Speaker of the House Paul Ryan and House Minority Leader Nancy Pelosi pose with the members team before the 2017 Congressional Women’s Softball game. (Tom Williams/CQ Roll Call file photo)

The rosters for the 10th annual Congressional Women’s Softball Game on June 20 are out and include one new face on the members team: Sen. Joni Ernst of Iowa.

The members team will battle it out against the women of the Washington press corps, known as the Bad News Babes, who are the reigning champs after winning, 2-1, last year.

Women on the Verge of a Breakthrough on House Appropriations
One-two punch on the panel would be the first since women led the House Beauty Shop Committee

Texas Rep. Kay Granger is one of five Republicans — and the only Republican woman — competing for the top spot on the Appropriations Committee. (Tom Williams/CQ Roll Call file photo)

The House of Representatives hasn’t had two women lead a committee since the Select Committee on the House Beauty Shop was eliminated in 1977.

All of that could change in January.

Virginia’s Tom Garrett Says He’s Not Resigning
Freshman Republican plans to address reports about possible retirement

Virginia Rep. Tom Garrett says he has no plans to resign. (Bill Clark/CQ Roll Call)

Asked about Wednesday reports that he would not be running for re-election, Virginia Rep. Tom Garrett would only say he has no plans to leave Congress before the end of the session.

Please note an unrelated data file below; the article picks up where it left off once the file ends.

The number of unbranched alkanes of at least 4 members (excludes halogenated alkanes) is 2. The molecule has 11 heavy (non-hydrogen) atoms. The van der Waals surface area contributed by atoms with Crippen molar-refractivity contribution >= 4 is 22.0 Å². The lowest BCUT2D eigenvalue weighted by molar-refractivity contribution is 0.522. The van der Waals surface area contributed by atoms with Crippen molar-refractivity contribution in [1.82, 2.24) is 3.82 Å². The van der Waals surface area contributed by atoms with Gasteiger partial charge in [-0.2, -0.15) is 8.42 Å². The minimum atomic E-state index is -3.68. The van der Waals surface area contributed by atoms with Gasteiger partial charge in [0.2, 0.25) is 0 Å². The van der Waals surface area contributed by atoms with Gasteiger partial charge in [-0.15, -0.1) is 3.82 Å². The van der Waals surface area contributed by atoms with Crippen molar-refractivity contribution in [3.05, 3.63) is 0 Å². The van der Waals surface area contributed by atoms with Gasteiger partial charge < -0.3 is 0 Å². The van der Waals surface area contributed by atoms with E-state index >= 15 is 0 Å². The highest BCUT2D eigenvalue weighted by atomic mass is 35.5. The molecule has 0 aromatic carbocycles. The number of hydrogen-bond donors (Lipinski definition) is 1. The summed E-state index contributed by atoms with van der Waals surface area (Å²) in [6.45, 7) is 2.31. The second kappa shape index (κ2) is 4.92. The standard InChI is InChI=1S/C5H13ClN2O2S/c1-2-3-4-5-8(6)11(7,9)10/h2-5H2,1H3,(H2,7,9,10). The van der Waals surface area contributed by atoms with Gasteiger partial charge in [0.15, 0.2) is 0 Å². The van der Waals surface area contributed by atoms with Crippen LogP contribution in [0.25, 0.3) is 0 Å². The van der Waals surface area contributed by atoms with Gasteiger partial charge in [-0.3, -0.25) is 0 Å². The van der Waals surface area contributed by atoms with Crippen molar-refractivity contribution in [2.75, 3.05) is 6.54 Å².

“I’m not resigning. I can tell you that definitively,” Garrett told Roll Call.

Bipartisan Breakout Gives Vulnerable Senators Wins Ahead of Recess
VA and banking bills headline measures heading to President Donald Trump

Sen. Jon Tester is the ranking Democrat on the Senate Veterans Affairs Committee. (Bill Clark/CQ Roll Call file photo)

Some of the Senate’s most vulnerable incumbents will be scoring big legislative victories just in time for the Memorial Day parades.

The most timely outbreak of bipartisanship will come with passage, expected Wednesday afternoon, of a bill designed to improve health care access and options for veterans, known as the VA MISSION Act.

Take Five: Tom Garrett
Virginia Republican on missing a vote because of the wrong glasses

Rep. Tom Garrett, R-Va., says all bills should get a hearing. (Bill Clark/CQ Roll Call file photo)

Virginia Republican Rep. Tom Garrett, 46, boasts about his peanut sauce, his college ties and a budding hip-hop battle with Sen. Marco Rubio. 

Q: What has surprised you so far about being in Congress?

Democrats Won’t Get Data on Trump Campaign Intel Source
WH spox: ‘Democrats have not requested that information’

Rep. Adam Schiff, D-Calif., ranking member of the House Intelligence Committee, will not be in the room when Justice Department officials reveal information about an intelligence source and the president’s 2016 campaign to GOP lawmakers. (Tom Williams/CQ Roll Call file photo)

Democrats will be shut out of a White House-brokered meeting during which Justice Department officials will tell two House GOP chairmen about an intelligence source who provided information about President Donald Trump’s 2016 presidential campaign.

Trump asked White House chief of staff John Kelly to set up the meeting, which comes after Justice officials have for months been reluctant to hand over any information on the matter to Republican members. The order to broker the meeting, slated for Thursday, came after Trump met Monday with FBI Director Christopher Wray and Deputy Attorney General Rod Rosenstein, a session the president on Tuesday described as “routine.”